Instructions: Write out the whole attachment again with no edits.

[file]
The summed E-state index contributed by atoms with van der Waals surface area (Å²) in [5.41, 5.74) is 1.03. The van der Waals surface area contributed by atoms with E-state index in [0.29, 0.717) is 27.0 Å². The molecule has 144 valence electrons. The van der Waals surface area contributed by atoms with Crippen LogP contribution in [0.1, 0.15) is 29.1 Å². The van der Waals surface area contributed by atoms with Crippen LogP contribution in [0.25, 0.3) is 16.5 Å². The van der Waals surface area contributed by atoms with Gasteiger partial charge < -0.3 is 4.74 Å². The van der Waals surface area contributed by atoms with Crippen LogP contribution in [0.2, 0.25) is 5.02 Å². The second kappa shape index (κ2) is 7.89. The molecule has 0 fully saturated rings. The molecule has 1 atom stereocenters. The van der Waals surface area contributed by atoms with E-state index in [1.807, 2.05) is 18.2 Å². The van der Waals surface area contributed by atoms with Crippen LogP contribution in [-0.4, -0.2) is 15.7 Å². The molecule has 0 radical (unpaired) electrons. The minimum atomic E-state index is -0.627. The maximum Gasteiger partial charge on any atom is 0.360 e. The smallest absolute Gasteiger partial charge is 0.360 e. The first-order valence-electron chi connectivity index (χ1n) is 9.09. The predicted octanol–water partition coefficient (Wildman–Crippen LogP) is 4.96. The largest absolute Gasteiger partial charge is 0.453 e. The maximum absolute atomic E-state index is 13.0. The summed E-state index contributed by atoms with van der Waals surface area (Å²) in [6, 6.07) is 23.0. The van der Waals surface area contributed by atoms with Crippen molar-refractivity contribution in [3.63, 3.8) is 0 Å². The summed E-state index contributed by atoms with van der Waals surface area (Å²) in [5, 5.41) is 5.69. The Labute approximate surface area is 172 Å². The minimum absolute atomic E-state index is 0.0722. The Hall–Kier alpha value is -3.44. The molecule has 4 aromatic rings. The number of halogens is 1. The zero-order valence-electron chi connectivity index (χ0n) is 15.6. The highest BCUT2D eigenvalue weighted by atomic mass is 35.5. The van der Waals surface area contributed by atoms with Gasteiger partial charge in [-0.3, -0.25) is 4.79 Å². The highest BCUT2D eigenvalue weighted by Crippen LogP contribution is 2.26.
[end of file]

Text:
The summed E-state index contributed by atoms with van der Waals surface area (Å²) in [5.41, 5.74) is 1.03. The van der Waals surface area contributed by atoms with E-state index in [0.29, 0.717) is 27.0 Å². The molecule has 144 valence electrons. The van der Waals surface area contributed by atoms with Crippen LogP contribution in [0.1, 0.15) is 29.1 Å². The van der Waals surface area contributed by atoms with Crippen LogP contribution in [0.25, 0.3) is 16.5 Å². The van der Waals surface area contributed by atoms with Gasteiger partial charge < -0.3 is 4.74 Å². The van der Waals surface area contributed by atoms with Crippen LogP contribution in [0.2, 0.25) is 5.02 Å². The second kappa shape index (κ2) is 7.89. The molecule has 0 fully saturated rings. The molecule has 1 atom stereocenters. The van der Waals surface area contributed by atoms with E-state index in [1.807, 2.05) is 18.2 Å². The van der Waals surface area contributed by atoms with Crippen LogP contribution in [-0.4, -0.2) is 15.7 Å². The molecule has 0 radical (unpaired) electrons. The minimum atomic E-state index is -0.627. The maximum Gasteiger partial charge on any atom is 0.360 e. The smallest absolute Gasteiger partial charge is 0.360 e. The first-order valence-electron chi connectivity index (χ1n) is 9.09. The predicted octanol–water partition coefficient (Wildman–Crippen LogP) is 4.96. The largest absolute Gasteiger partial charge is 0.453 e. The maximum absolute atomic E-state index is 13.0. The summed E-state index contributed by atoms with van der Waals surface area (Å²) in [6, 6.07) is 23.0. The van der Waals surface area contributed by atoms with Crippen molar-refractivity contribution in [3.63, 3.8) is 0 Å². The summed E-state index contributed by atoms with van der Waals surface area (Å²) in [5, 5.41) is 5.69. The Labute approximate surface area is 172 Å². The minimum absolute atomic E-state index is 0.0722. The Hall–Kier alpha value is -3.44. The molecule has 4 aromatic rings. The number of halogens is 1. The zero-order valence-electron chi connectivity index (χ0n) is 15.6. The highest BCUT2D eigenvalue weighted by atomic mass is 35.5. The van der Waals surface area contributed by atoms with Gasteiger partial charge in [-0.3, -0.25) is 4.79 Å². The highest BCUT2D eigenvalue weighted by Crippen LogP contribution is 2.26.